Sepulchre of the Sun

Elizabeth Luallen, Artist

Sepulchre of the Sun, Endless Summer Painting by Elizabeth Luallen, circa 1985. Click on the image to purchase or send a free email.

There is always something fascinating to discover in the art of Elizabeth Luallen. This is her self-portrait. In inimitable wit, she is, at the moment the work is taking place, painting the piece. You can see her, under the umbrella, her back turned, under the straw hat.

She includes herself in the moment of creation. She understands that an artist can never be separated from her work: that artist and art are forever one.  She is well aware that objectivity is a metaphysical ritual better practiced in darkness. The bathers have disrobed and emerge from the cramped obscurity of the changing shed, in contrast to the infinitude of the sunny beach. Their faces are only distinguishable enough to convey a mood – anything more distracts us from the feelings we are invited to share. How little of an image can you see and still understand that person’s attitude and feeling in this moment? Innocent, coquettish, happy-go-lucky, forthright. Could these figures be here more in spirit than in flesh? Have they ‘changed’ out of their garments of this world?

You can see that the figure I have named ‘the artist’ is imbued with all the colors of the painting. The painting is within her, she within the painting. The bathers pose for the picture, while she ignores the camera. What interest has she in being seen, as it is she who is observer? Even so, in all honesty she has to admit that she can never escape her own painting. So, there she sits, shaded from the unforgiving sun.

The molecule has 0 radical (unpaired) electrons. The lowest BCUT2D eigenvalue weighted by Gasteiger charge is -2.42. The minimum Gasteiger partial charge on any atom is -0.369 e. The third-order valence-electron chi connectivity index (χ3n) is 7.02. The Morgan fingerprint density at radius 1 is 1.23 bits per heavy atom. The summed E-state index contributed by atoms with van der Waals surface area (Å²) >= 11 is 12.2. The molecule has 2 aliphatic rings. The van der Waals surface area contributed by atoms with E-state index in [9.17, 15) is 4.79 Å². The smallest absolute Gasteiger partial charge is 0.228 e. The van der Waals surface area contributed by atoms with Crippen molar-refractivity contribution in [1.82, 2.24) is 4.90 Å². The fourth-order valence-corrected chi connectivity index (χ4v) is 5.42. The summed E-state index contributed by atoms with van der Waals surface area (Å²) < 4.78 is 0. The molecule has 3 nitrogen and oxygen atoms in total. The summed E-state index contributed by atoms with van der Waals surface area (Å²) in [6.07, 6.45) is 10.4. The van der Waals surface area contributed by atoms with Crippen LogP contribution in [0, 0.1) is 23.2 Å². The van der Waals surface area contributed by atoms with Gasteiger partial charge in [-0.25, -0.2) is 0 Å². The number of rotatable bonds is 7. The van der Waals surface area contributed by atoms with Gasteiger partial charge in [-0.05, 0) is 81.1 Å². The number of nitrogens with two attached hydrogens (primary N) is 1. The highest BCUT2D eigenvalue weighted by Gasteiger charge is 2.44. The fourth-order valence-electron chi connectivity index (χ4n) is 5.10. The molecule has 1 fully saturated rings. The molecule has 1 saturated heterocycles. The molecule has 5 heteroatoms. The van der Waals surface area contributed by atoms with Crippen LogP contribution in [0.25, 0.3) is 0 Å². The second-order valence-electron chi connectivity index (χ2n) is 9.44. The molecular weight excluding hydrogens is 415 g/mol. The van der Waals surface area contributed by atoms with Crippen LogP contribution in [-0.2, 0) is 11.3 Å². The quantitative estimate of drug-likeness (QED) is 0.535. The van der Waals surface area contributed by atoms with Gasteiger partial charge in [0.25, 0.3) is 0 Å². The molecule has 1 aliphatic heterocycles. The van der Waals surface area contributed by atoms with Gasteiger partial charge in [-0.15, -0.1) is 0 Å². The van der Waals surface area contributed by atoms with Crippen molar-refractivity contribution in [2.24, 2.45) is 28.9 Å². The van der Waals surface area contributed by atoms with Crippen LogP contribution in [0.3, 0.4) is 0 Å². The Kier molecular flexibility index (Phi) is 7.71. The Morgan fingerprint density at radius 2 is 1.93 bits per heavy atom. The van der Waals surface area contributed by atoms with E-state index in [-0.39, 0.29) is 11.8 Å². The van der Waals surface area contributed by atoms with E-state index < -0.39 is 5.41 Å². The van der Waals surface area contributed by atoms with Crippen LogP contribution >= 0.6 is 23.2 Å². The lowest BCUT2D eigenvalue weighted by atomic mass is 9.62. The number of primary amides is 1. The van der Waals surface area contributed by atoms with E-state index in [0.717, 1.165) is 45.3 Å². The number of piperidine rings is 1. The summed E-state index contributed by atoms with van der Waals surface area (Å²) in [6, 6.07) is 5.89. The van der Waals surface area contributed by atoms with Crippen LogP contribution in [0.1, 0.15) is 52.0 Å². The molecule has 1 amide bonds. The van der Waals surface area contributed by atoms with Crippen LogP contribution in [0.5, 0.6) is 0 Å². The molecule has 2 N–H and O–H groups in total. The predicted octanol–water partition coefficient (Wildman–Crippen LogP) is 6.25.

The shed stands dilapidated; burnt, sun-worn. In other words, it is old. We know that it’s made of wood, and yet the colors suggest stone.The little shade enjoyed is a rapturous lavender or glowing maroon. The black inner compartment of the shed is altogether a different portal from another world: an aerie void. The shingle hanging above the double doors is nameless. It is, like an ancient sepulchre of the sun itself; the apparent but ineffable, from which this moment of creation has emerged. You enter, fully attired. You leave, practically naked, to be bathed in unrelenting light. But you can sense something is still waiting in there – something too powerful and awe-full to be described through color. Strangely, the door on the left resembles the spirit of a man. You can just make out his shirt collar, pants – even his boot points out to his right. His face in profile, expresses loss and mourning as the young people emerge. What does he know that no one wants to learn?

We live within our own selves. We can never escape this fact. We must learn to trust in our own feelings and understanding. The time for relying on others to explain things to us is rapidly reaching its end.

A Blue Moon | red pill, or blue pill?

John Lane Images

“Moonrise” by photographer John Lane – these other images available for purchase at artavenue.folliohd.com

who knows if the moon’s
a balloon, coming out of a keen city
in the sky—…

e.e. cummings